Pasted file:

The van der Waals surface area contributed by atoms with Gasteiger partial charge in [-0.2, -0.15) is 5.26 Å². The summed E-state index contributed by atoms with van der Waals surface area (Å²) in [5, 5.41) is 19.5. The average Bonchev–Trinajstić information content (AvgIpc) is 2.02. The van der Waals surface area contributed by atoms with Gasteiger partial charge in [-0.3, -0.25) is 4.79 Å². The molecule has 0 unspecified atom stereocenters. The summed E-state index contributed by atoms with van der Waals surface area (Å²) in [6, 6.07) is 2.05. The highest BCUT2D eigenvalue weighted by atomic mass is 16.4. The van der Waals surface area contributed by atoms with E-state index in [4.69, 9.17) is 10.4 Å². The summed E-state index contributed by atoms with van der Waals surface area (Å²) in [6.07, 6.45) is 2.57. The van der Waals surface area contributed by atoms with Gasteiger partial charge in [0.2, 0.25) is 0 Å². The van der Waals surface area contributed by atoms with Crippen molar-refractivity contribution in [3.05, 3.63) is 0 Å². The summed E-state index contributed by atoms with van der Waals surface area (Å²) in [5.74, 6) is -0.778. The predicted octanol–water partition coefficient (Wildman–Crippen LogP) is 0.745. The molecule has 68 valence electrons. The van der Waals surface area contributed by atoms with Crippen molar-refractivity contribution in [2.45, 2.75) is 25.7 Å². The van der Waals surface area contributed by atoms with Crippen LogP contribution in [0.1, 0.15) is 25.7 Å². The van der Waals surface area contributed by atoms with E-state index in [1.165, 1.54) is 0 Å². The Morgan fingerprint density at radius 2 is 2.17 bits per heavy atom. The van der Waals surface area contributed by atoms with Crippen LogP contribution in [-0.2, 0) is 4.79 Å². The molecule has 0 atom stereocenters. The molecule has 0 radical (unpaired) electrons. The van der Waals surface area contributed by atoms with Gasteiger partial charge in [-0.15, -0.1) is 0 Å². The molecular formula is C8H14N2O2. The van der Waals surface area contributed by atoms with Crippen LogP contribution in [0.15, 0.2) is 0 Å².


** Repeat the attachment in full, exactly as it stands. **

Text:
The van der Waals surface area contributed by atoms with Gasteiger partial charge in [-0.2, -0.15) is 5.26 Å². The summed E-state index contributed by atoms with van der Waals surface area (Å²) in [5, 5.41) is 19.5. The average Bonchev–Trinajstić information content (AvgIpc) is 2.02. The van der Waals surface area contributed by atoms with Gasteiger partial charge in [-0.3, -0.25) is 4.79 Å². The molecule has 0 unspecified atom stereocenters. The summed E-state index contributed by atoms with van der Waals surface area (Å²) in [6, 6.07) is 2.05. The highest BCUT2D eigenvalue weighted by atomic mass is 16.4. The van der Waals surface area contributed by atoms with E-state index in [4.69, 9.17) is 10.4 Å². The summed E-state index contributed by atoms with van der Waals surface area (Å²) in [6.07, 6.45) is 2.57. The van der Waals surface area contributed by atoms with Gasteiger partial charge in [0.2, 0.25) is 0 Å². The van der Waals surface area contributed by atoms with Crippen molar-refractivity contribution in [3.05, 3.63) is 0 Å². The summed E-state index contributed by atoms with van der Waals surface area (Å²) in [5.74, 6) is -0.778. The predicted octanol–water partition coefficient (Wildman–Crippen LogP) is 0.745. The molecule has 68 valence electrons. The van der Waals surface area contributed by atoms with Crippen molar-refractivity contribution in [2.45, 2.75) is 25.7 Å². The van der Waals surface area contributed by atoms with Crippen LogP contribution in [0.1, 0.15) is 25.7 Å². The van der Waals surface area contributed by atoms with E-state index in [1.165, 1.54) is 0 Å². The Morgan fingerprint density at radius 2 is 2.17 bits per heavy atom. The van der Waals surface area contributed by atoms with Crippen LogP contribution in [-0.2, 0) is 4.79 Å². The molecule has 0 atom stereocenters. The molecule has 0 radical (unpaired) electrons. The van der Waals surface area contributed by atoms with Gasteiger partial charge in [-0.15, -0.1) is 0 Å². The molecular formula is C8H14N2O2. The van der Waals surface area contributed by atoms with Crippen LogP contribution in [0.15, 0.2) is 0 Å².